The iPad Pro has long represented the finest best tablet money can buy, and the M1 chip takes already-excellent performance to the next level. A stunning 12.9in, 120Hz display makes for a delightful viewing experience, while the large battery can make it through a full work day.
Pairing it with Magic Keyboard really does turn the iPad Pro into a laptop-style device - with trackpad and all - plus you might also benefit from the advanced features available with the Apple Pencil.
However, these are both expensive accessories, meaning you can easily pay well over £1,000/US$1,000 overall. That could be a sticking point, especially when iPadOS still lacks Mac-level apps.
Nonetheless, it's an amazing all-in-one setup if you can afford it.
Read our full iPad Pro 12.9in (2021, M1) review
Dell XPS 13 - Best Keyboard
- Excellent keyboard
- Lightweight and portable
- Stunning display
- Limited ports
- Prone to overheating
Although the XPS 13 was the best laptop you could buy for many years, things aren't the same anymore.
It's still a great laptop but there's a lot of great rivals out there at the same time.
Holding back are the price, a lack of ports and some thermal issues. But if those don't bother you too much and you want premium design, build, screen and keyboard then this is a great choice.
Read our full Dell XPS 13 9300 (2020) review
Honor MagicBook Pro - Best Budget Big Screen
- Dedicated graphics card
- Large, attractive screen
- Impressive keyboard
- Outdated processor
- Awkward webcam
- No touchscreen
If you're looking for a larger screen but don't want to pay for one of LG's premium machines, the Honor MagicBook Pro offers everything most people are looking for.
This Intel version ships with a Core i5-10210U processor and discrete Nvidia GeForce MX350 GPU, something you won't find on many laptops at this price point. There's also an AMD version, but that ships with integrated graphics instead.
That 16in display is an attractive 1920x1080 LCD panel with a traditional 16:9 aspect ratio, even if there's no touch support. There's also a decent range of ports, fingerprint scanner built into the power button and full version of Windows 10.
Battery life is slightly patchy, although the 65W adapter included in the box helps recover charge relatively quickly. You'll also have to contend with a webcam built into the row of function keys, although these are compromises worth making for many people.
Read our full Honor MagicBook Pro (16in, Intel) review
Your buying guide for the best student laptops in 2021
Do you need a £1,000 laptop? Will it get broken or worse, stolen? While more expensive laptops will give you better gaming performance, should you really be playing Fortnite for that many hours with those deadlines?
We jest really, students studying courses that require complex software - we're thinking things like animation or video editing - will need a laptop with some high-end hardware. You don't want to be waiting around forever for things to render when you have a deadline.
However, those who simply just need to write word documents and browse the internet can spend a lot less and still have a laptop that's perfectly good.
Since there's a wide range of needs out there depending on your circumstances, we've included a real mix of devices to choose from here including Chromebooks.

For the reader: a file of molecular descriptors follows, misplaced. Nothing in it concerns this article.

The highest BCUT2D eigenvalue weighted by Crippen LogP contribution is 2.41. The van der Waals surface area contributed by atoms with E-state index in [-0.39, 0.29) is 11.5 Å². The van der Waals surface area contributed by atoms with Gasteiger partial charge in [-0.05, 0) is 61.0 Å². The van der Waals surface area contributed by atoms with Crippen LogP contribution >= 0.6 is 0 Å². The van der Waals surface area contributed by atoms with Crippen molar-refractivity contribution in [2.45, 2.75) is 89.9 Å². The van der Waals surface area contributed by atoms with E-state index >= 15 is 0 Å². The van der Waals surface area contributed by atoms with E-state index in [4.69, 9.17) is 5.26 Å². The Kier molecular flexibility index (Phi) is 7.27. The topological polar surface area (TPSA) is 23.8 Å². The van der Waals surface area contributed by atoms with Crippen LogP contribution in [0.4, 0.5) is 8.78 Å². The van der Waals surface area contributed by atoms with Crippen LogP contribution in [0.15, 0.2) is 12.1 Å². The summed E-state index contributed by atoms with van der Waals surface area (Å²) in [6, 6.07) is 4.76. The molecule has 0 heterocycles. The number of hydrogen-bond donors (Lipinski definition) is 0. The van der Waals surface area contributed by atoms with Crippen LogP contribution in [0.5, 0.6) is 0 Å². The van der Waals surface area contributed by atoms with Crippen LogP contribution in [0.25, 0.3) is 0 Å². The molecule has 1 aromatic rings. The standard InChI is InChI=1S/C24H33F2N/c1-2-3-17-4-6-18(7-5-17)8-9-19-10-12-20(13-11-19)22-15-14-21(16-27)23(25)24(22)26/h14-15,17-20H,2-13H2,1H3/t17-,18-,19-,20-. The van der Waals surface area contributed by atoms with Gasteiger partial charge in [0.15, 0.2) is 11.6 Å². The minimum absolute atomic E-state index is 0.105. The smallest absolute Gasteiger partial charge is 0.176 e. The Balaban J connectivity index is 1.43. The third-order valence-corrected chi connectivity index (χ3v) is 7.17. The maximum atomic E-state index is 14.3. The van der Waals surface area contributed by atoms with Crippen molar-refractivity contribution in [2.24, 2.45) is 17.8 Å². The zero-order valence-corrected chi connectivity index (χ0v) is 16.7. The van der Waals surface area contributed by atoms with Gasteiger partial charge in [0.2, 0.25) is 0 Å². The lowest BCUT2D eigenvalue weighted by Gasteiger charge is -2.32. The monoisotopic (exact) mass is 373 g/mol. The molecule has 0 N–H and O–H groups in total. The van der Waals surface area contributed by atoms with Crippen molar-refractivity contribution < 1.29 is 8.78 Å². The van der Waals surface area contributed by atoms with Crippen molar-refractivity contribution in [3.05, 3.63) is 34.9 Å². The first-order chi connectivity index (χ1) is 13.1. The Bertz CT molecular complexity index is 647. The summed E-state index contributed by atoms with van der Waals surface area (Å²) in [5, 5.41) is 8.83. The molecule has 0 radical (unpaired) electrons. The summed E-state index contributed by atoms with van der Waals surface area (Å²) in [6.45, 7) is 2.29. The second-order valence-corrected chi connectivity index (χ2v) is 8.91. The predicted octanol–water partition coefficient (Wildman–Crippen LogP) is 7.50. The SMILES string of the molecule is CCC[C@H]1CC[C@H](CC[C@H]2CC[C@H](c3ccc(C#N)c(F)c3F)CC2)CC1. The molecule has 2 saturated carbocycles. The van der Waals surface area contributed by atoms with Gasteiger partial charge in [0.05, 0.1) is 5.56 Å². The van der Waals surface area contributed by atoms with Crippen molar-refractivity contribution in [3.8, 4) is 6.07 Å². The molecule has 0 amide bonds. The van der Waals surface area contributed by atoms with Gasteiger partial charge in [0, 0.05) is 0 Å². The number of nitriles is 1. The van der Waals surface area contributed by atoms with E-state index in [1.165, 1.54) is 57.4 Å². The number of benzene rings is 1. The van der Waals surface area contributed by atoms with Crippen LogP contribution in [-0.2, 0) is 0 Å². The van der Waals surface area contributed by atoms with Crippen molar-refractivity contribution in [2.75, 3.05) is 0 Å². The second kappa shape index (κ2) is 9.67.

They might not technically be laptops but we've also included a couple of tablets since, with the help of a keyboard case and/or stylus, they could be a much better solution for some students.
Most laptops are 13in and really this has been the sweet spot between size and portability for a long time. However, you can get smaller or larger displays depending on what you need to do.
Bear in mind that cheaper laptops will come with a lower-grade display which is likely to be on the dim side and not very crisp either. It's just one of the compromises, so if you need to do something like photo editing then splashing a bit more cash will be well worth your while.
You get what you pay for when it comes to laptops, so a model closer to £1,000 is going to have things like a better processor such as a Core i7, more memory and storage. It might even have a dedicated graphics card. All of this will come in handy if you're doing more complex tasks.
Cheaper options may come with a lower-power Intel Pentium chip. They will also have a lot less memory and storage, so make sure it will be up to the job first.
Keyboard and trackpad
Not all keyboard and trackpads are made equal. MacBook trackpads are best in class, but you pay for the privilege, while what type of keyboard you prefer is quite a personal thing.
Do you want a lot of travel on your keys, or something flatter and slim? Do you need a full-size keyboard with a numpad? Sacrificing that will allow you to get a more compact design handy for toting round campus.
Everyone wants great battery life from a laptop. After all, no piece of tech is very useful if it dies halfway through your day of lectures.
There's no pattern to which laptops have the best battery life as more expensive ones may use the power up on fancy components. Meanwhile, a budget laptop might scrimp on the size of the battery to keep costs down.
Click through to the full reviews of the laptops we recommend to read about the battery life.
Ports and drives
It might not seem important now but think carefully about what ports you will need. Many modern laptops come with hardly any ports and they are often USB-C.
This means you can't just plug in an old-school USB flash drive or HDMI cable without getting an adapter (or dongle). Since cheaper laptops are chunkier, they typically have more space for full-size ports and this could be a real boon.
Also, remember that laptops don't come with a CD/DVD drive any more, so if you need one an external drive is a must.
As well as all the above, you need to pick what operating system you want to use. Your main choices are Windows 10 and macOS and it's likely you already know which one you prefer.
If not then check whether the software you need to run is compatible and simply whether you like using it. Try a friend's or play with some in a physical store if you need to.
There are other options such as ChromeOS which is extremely easy to use, but does require an internet connection for full functionality. The tablets we've included are also intuitive, but again, make sure they will be able to run the apps you need first.
Find out how we test laptops.